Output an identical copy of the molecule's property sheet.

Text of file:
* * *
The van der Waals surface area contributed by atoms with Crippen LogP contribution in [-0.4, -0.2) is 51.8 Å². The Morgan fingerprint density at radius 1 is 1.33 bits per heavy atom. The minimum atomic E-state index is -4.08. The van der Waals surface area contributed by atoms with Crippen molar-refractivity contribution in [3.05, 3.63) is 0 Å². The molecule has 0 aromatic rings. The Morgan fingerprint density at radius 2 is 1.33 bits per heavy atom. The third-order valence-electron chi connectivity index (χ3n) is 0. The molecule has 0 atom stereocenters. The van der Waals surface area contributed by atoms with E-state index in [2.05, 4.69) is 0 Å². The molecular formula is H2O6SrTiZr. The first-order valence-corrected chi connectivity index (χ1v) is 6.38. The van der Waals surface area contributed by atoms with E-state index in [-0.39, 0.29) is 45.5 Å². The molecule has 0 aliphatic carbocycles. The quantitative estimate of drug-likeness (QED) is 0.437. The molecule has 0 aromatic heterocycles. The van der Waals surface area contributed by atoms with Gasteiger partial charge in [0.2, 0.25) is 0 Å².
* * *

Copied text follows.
The van der Waals surface area contributed by atoms with Crippen LogP contribution in [-0.4, -0.2) is 51.8 Å². The Morgan fingerprint density at radius 1 is 1.33 bits per heavy atom. The minimum atomic E-state index is -4.08. The van der Waals surface area contributed by atoms with Crippen molar-refractivity contribution in [3.05, 3.63) is 0 Å². The molecule has 0 aromatic rings. The Morgan fingerprint density at radius 2 is 1.33 bits per heavy atom. The third-order valence-electron chi connectivity index (χ3n) is 0. The molecule has 0 atom stereocenters. The van der Waals surface area contributed by atoms with E-state index in [2.05, 4.69) is 0 Å². The molecular formula is H2O6SrTiZr. The first-order valence-corrected chi connectivity index (χ1v) is 6.38. The van der Waals surface area contributed by atoms with E-state index in [-0.39, 0.29) is 45.5 Å². The molecule has 0 aliphatic carbocycles. The quantitative estimate of drug-likeness (QED) is 0.437. The molecule has 0 aromatic heterocycles. The van der Waals surface area contributed by atoms with Gasteiger partial charge in [0.2, 0.25) is 0 Å².